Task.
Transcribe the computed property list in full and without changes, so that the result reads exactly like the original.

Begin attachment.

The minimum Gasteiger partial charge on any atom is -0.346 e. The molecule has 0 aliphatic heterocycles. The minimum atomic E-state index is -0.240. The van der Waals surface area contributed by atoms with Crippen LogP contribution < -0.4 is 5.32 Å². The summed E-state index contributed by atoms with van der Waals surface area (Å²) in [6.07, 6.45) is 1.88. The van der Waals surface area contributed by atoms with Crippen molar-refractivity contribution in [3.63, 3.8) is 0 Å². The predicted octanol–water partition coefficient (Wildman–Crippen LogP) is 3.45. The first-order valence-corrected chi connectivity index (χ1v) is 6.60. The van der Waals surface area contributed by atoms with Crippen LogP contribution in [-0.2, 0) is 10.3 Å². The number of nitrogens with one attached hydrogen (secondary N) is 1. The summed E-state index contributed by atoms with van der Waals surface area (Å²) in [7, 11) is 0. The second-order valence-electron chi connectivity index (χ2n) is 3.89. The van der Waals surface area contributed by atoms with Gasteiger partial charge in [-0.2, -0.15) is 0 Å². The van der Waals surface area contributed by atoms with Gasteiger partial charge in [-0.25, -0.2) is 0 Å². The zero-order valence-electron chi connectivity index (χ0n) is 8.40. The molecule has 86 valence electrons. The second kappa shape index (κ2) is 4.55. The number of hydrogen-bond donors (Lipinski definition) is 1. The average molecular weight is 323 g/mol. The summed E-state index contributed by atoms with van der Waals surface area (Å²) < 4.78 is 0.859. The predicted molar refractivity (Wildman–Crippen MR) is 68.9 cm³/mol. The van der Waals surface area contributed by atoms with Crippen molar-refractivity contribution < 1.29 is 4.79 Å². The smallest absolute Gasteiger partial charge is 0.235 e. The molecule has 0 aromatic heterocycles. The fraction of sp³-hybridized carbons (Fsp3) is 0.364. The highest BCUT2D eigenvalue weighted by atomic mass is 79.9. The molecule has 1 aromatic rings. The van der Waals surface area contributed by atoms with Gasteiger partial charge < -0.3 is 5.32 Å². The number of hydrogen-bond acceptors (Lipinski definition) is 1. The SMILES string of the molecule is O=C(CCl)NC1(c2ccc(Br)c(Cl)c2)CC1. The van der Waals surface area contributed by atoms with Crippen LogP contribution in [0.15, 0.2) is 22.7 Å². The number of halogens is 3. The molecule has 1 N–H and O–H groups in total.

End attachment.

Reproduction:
The minimum Gasteiger partial charge on any atom is -0.346 e. The molecule has 0 aliphatic heterocycles. The minimum atomic E-state index is -0.240. The van der Waals surface area contributed by atoms with Crippen LogP contribution < -0.4 is 5.32 Å². The summed E-state index contributed by atoms with van der Waals surface area (Å²) in [6.07, 6.45) is 1.88. The van der Waals surface area contributed by atoms with Crippen molar-refractivity contribution in [3.63, 3.8) is 0 Å². The predicted octanol–water partition coefficient (Wildman–Crippen LogP) is 3.45. The first-order valence-corrected chi connectivity index (χ1v) is 6.60. The van der Waals surface area contributed by atoms with Crippen LogP contribution in [-0.2, 0) is 10.3 Å². The number of nitrogens with one attached hydrogen (secondary N) is 1. The summed E-state index contributed by atoms with van der Waals surface area (Å²) in [7, 11) is 0. The second-order valence-electron chi connectivity index (χ2n) is 3.89. The van der Waals surface area contributed by atoms with Gasteiger partial charge in [-0.2, -0.15) is 0 Å². The van der Waals surface area contributed by atoms with Gasteiger partial charge in [-0.25, -0.2) is 0 Å². The zero-order valence-electron chi connectivity index (χ0n) is 8.40. The molecule has 86 valence electrons. The second kappa shape index (κ2) is 4.55. The number of hydrogen-bond donors (Lipinski definition) is 1. The average molecular weight is 323 g/mol. The summed E-state index contributed by atoms with van der Waals surface area (Å²) < 4.78 is 0.859. The predicted molar refractivity (Wildman–Crippen MR) is 68.9 cm³/mol. The van der Waals surface area contributed by atoms with Crippen molar-refractivity contribution < 1.29 is 4.79 Å². The smallest absolute Gasteiger partial charge is 0.235 e. The molecule has 0 aromatic heterocycles. The fraction of sp³-hybridized carbons (Fsp3) is 0.364. The highest BCUT2D eigenvalue weighted by atomic mass is 79.9. The molecule has 1 aromatic rings. The van der Waals surface area contributed by atoms with Gasteiger partial charge < -0.3 is 5.32 Å². The number of hydrogen-bond acceptors (Lipinski definition) is 1. The SMILES string of the molecule is O=C(CCl)NC1(c2ccc(Br)c(Cl)c2)CC1. The van der Waals surface area contributed by atoms with Crippen LogP contribution in [0.15, 0.2) is 22.7 Å². The number of halogens is 3. The molecule has 1 N–H and O–H groups in total.